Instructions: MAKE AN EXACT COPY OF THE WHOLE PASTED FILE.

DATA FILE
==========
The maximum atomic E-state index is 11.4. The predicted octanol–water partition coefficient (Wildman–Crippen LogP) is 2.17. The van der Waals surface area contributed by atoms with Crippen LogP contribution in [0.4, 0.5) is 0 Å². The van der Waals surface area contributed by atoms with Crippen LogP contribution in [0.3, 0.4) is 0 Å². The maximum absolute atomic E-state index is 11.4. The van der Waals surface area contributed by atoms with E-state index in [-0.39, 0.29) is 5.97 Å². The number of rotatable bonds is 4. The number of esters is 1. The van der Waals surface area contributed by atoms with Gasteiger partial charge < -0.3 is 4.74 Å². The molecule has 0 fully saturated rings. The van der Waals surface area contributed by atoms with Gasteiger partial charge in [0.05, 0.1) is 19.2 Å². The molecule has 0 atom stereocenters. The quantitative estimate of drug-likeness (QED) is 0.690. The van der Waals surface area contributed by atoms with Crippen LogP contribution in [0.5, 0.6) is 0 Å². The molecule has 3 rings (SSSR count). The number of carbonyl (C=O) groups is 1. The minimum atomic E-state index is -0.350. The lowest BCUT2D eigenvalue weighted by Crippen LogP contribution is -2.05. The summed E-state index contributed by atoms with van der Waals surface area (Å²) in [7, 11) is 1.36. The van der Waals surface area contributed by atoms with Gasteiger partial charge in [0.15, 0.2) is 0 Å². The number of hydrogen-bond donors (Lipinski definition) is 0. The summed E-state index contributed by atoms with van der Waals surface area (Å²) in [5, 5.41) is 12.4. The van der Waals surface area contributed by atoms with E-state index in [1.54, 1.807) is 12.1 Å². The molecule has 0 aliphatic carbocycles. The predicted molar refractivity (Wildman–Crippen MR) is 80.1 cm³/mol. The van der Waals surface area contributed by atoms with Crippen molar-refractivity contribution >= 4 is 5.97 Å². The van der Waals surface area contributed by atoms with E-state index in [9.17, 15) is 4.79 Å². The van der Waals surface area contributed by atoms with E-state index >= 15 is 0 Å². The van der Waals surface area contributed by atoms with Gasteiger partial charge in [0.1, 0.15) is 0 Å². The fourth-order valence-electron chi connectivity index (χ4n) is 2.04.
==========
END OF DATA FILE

The maximum atomic E-state index is 11.4. The predicted octanol–water partition coefficient (Wildman–Crippen LogP) is 2.17. The van der Waals surface area contributed by atoms with Crippen LogP contribution in [0.4, 0.5) is 0 Å². The van der Waals surface area contributed by atoms with Crippen LogP contribution in [0.3, 0.4) is 0 Å². The maximum absolute atomic E-state index is 11.4. The van der Waals surface area contributed by atoms with E-state index in [-0.39, 0.29) is 5.97 Å². The number of rotatable bonds is 4. The number of esters is 1. The van der Waals surface area contributed by atoms with Gasteiger partial charge < -0.3 is 4.74 Å². The molecule has 0 fully saturated rings. The van der Waals surface area contributed by atoms with Gasteiger partial charge in [0.05, 0.1) is 19.2 Å². The molecule has 0 atom stereocenters. The quantitative estimate of drug-likeness (QED) is 0.690. The van der Waals surface area contributed by atoms with Crippen LogP contribution in [0.5, 0.6) is 0 Å². The molecule has 3 rings (SSSR count). The number of carbonyl (C=O) groups is 1. The minimum atomic E-state index is -0.350. The lowest BCUT2D eigenvalue weighted by Crippen LogP contribution is -2.05. The summed E-state index contributed by atoms with van der Waals surface area (Å²) in [7, 11) is 1.36. The van der Waals surface area contributed by atoms with Gasteiger partial charge in [0.15, 0.2) is 0 Å². The number of hydrogen-bond donors (Lipinski definition) is 0. The summed E-state index contributed by atoms with van der Waals surface area (Å²) in [5, 5.41) is 12.4. The van der Waals surface area contributed by atoms with E-state index in [1.54, 1.807) is 12.1 Å². The molecule has 0 aliphatic carbocycles. The predicted molar refractivity (Wildman–Crippen MR) is 80.1 cm³/mol. The van der Waals surface area contributed by atoms with Crippen molar-refractivity contribution >= 4 is 5.97 Å². The van der Waals surface area contributed by atoms with E-state index in [9.17, 15) is 4.79 Å². The van der Waals surface area contributed by atoms with E-state index >= 15 is 0 Å². The van der Waals surface area contributed by atoms with Gasteiger partial charge in [0.1, 0.15) is 0 Å². The fourth-order valence-electron chi connectivity index (χ4n) is 2.04.